"What could cause a substantial reduction in the specific lubricating oil consumption (SLOC) value for a gas engine? There are some instances in which we have seen a sharp decline in the daily top-up of lube oil. What are the probable causes? Is crankcase ventilation pressure the culprit?"
To understand the reduction in oil consumption, you must first determine where the oil is going. This will help diagnose the reason for the measured decline.
Some degree of oil consumption is to be expected in all engines. What is considered normal or acceptable will vary based on the application and the design of the engine.
Some engines consume oil by design from the very first time they are started. The consumption may be as much as one quart per 1,000 miles and yet still be considered acceptable.
Speed and load also affect oil consumption. The higher the revolutions per minute, the more oil will be consumed. The added pressure on the seals and gaskets allows some of the oil to find its way around and get burned away in the combustion chamber.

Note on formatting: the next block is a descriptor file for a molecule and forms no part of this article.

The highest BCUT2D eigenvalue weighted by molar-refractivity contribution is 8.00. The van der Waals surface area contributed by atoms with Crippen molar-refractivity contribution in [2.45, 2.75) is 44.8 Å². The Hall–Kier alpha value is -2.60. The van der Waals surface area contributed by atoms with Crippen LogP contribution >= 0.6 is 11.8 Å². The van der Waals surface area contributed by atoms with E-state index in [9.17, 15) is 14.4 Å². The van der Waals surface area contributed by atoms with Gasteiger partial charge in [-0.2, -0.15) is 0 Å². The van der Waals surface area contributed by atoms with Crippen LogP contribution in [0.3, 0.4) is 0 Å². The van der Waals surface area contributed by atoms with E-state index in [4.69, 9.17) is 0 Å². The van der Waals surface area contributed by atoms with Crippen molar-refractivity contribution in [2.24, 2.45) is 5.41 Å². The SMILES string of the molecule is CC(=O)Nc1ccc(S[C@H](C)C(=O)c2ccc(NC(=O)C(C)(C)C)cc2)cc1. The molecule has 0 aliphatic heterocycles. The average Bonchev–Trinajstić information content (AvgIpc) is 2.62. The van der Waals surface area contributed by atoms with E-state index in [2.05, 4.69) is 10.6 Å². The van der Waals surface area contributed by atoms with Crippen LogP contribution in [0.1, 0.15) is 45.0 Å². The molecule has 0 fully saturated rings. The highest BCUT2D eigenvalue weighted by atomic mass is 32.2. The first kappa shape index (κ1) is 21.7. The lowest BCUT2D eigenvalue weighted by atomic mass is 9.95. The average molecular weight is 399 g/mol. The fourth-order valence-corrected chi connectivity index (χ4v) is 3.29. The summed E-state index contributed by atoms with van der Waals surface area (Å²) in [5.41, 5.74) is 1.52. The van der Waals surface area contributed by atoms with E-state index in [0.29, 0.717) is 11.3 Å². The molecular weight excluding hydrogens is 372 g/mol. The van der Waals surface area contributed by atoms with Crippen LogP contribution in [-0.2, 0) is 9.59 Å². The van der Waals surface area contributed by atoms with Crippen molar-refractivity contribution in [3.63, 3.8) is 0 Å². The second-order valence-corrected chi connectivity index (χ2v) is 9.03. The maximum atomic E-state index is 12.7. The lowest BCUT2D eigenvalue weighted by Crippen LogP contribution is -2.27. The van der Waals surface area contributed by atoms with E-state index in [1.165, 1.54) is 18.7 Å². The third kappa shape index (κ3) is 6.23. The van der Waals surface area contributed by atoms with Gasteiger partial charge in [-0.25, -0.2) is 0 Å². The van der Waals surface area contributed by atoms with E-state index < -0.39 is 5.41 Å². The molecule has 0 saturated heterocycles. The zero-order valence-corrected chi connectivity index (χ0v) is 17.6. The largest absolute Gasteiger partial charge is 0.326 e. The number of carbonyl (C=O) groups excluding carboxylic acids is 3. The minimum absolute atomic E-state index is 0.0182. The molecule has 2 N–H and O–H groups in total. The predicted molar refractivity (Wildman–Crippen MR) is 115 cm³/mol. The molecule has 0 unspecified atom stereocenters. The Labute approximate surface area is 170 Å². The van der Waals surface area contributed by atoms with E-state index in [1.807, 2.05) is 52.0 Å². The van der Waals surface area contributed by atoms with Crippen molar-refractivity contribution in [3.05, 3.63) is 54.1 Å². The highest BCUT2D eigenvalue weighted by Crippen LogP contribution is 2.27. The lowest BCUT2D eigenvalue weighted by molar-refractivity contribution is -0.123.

In addition, the condition of the seals and gaskets should be considered. The older and more worn the seals are, the more oil will be consumed.
High operating temperatures can also impact oil consumption. The hotter the engine runs, the lower the viscosity will be. Once again, it will be easier for a thin oil to reach the combustion chamber and get mixed and burned with the fuel. Keep in mind that there is a point at which the oil’s smaller molecules will evaporate. If the oil being used has a viscosity that is below the recommendation of the engine manufacturer, oil consumption will occur for the same reason.
High volatility is another factor in oil consumption. Usually found with lower quality base oils, the volatility is the evaporation of smaller oil molecules. This oil vapor reaches the crankcase headspace and is often pulled into the intake and consumed by the combustion process.
So what could cause a sharp decline in oil consumption? With so many variables, it can be difficult to pinpoint a single offender. It may be just the right combination of a few factors. The most likely causes are simple things like a viscosity change, a lubricant quality change, a seal that was once leaking but has now stopped or operational severity changes.